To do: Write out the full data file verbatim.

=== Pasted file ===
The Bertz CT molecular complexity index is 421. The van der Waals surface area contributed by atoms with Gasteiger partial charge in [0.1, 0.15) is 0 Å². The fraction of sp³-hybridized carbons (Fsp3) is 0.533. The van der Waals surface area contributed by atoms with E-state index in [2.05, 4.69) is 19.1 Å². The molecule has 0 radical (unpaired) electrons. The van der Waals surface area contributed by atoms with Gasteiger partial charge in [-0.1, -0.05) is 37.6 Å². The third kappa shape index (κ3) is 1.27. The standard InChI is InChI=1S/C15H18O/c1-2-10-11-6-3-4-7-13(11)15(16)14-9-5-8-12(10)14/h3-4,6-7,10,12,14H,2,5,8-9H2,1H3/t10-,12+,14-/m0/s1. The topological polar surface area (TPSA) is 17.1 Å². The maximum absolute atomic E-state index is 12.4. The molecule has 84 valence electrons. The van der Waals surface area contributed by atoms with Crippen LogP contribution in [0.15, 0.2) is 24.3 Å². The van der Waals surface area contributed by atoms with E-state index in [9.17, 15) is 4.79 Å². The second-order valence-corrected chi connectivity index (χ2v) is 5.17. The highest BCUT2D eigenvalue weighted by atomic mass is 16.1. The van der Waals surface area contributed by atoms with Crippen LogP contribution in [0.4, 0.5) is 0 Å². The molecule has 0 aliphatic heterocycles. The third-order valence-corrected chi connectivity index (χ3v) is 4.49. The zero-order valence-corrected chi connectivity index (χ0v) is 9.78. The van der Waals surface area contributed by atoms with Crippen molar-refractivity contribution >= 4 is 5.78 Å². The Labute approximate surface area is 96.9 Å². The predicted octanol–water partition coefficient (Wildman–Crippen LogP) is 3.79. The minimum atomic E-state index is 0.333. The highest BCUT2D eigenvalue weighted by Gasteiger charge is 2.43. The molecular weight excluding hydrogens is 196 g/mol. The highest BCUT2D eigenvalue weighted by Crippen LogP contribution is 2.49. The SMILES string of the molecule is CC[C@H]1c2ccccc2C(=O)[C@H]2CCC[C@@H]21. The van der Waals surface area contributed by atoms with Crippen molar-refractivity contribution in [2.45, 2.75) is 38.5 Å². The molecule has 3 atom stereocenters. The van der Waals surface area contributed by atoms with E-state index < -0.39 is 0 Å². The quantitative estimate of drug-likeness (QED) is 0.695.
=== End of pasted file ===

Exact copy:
The Bertz CT molecular complexity index is 421. The van der Waals surface area contributed by atoms with Gasteiger partial charge in [0.1, 0.15) is 0 Å². The fraction of sp³-hybridized carbons (Fsp3) is 0.533. The van der Waals surface area contributed by atoms with E-state index in [2.05, 4.69) is 19.1 Å². The molecule has 0 radical (unpaired) electrons. The van der Waals surface area contributed by atoms with Gasteiger partial charge in [-0.1, -0.05) is 37.6 Å². The third kappa shape index (κ3) is 1.27. The standard InChI is InChI=1S/C15H18O/c1-2-10-11-6-3-4-7-13(11)15(16)14-9-5-8-12(10)14/h3-4,6-7,10,12,14H,2,5,8-9H2,1H3/t10-,12+,14-/m0/s1. The topological polar surface area (TPSA) is 17.1 Å². The maximum absolute atomic E-state index is 12.4. The molecule has 84 valence electrons. The van der Waals surface area contributed by atoms with Crippen LogP contribution in [0.15, 0.2) is 24.3 Å². The van der Waals surface area contributed by atoms with E-state index in [9.17, 15) is 4.79 Å². The second-order valence-corrected chi connectivity index (χ2v) is 5.17. The highest BCUT2D eigenvalue weighted by atomic mass is 16.1. The van der Waals surface area contributed by atoms with Crippen LogP contribution in [0.4, 0.5) is 0 Å². The molecule has 0 aliphatic heterocycles. The third-order valence-corrected chi connectivity index (χ3v) is 4.49. The zero-order valence-corrected chi connectivity index (χ0v) is 9.78. The van der Waals surface area contributed by atoms with Crippen molar-refractivity contribution >= 4 is 5.78 Å². The Labute approximate surface area is 96.9 Å². The predicted octanol–water partition coefficient (Wildman–Crippen LogP) is 3.79. The minimum atomic E-state index is 0.333. The highest BCUT2D eigenvalue weighted by Gasteiger charge is 2.43. The molecular weight excluding hydrogens is 196 g/mol. The highest BCUT2D eigenvalue weighted by Crippen LogP contribution is 2.49. The SMILES string of the molecule is CC[C@H]1c2ccccc2C(=O)[C@H]2CCC[C@@H]21. The van der Waals surface area contributed by atoms with Crippen molar-refractivity contribution in [2.45, 2.75) is 38.5 Å². The molecule has 3 atom stereocenters. The van der Waals surface area contributed by atoms with E-state index < -0.39 is 0 Å². The quantitative estimate of drug-likeness (QED) is 0.695.